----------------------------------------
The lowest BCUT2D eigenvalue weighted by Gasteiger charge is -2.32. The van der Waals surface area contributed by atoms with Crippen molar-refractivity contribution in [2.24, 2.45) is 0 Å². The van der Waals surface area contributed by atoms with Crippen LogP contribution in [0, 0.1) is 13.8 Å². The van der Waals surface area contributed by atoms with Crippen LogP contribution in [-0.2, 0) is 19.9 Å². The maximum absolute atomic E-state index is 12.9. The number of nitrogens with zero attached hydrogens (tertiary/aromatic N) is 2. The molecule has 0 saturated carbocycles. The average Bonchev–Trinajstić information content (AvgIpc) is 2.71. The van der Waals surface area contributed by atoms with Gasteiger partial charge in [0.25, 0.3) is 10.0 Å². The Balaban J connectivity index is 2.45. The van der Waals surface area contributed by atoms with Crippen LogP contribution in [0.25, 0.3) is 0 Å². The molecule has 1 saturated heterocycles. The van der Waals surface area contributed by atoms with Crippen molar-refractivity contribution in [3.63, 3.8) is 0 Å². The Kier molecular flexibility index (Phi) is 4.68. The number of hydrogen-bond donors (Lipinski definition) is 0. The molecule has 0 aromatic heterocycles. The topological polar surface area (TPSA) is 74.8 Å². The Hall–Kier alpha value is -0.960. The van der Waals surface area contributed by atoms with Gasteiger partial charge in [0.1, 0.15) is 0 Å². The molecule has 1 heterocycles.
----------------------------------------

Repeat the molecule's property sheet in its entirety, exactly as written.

The lowest BCUT2D eigenvalue weighted by Gasteiger charge is -2.32. The van der Waals surface area contributed by atoms with Crippen molar-refractivity contribution in [2.24, 2.45) is 0 Å². The van der Waals surface area contributed by atoms with Crippen LogP contribution in [0, 0.1) is 13.8 Å². The van der Waals surface area contributed by atoms with Crippen LogP contribution in [-0.2, 0) is 19.9 Å². The maximum absolute atomic E-state index is 12.9. The number of nitrogens with zero attached hydrogens (tertiary/aromatic N) is 2. The molecule has 0 saturated carbocycles. The average Bonchev–Trinajstić information content (AvgIpc) is 2.71. The van der Waals surface area contributed by atoms with Gasteiger partial charge in [0.25, 0.3) is 10.0 Å². The Balaban J connectivity index is 2.45. The van der Waals surface area contributed by atoms with Crippen LogP contribution in [0.25, 0.3) is 0 Å². The molecule has 1 saturated heterocycles. The van der Waals surface area contributed by atoms with Crippen molar-refractivity contribution in [3.63, 3.8) is 0 Å². The Kier molecular flexibility index (Phi) is 4.68. The number of hydrogen-bond donors (Lipinski definition) is 0. The molecule has 0 aromatic heterocycles. The topological polar surface area (TPSA) is 74.8 Å². The Hall–Kier alpha value is -0.960. The van der Waals surface area contributed by atoms with Gasteiger partial charge in [0.1, 0.15) is 0 Å². The molecule has 1 heterocycles.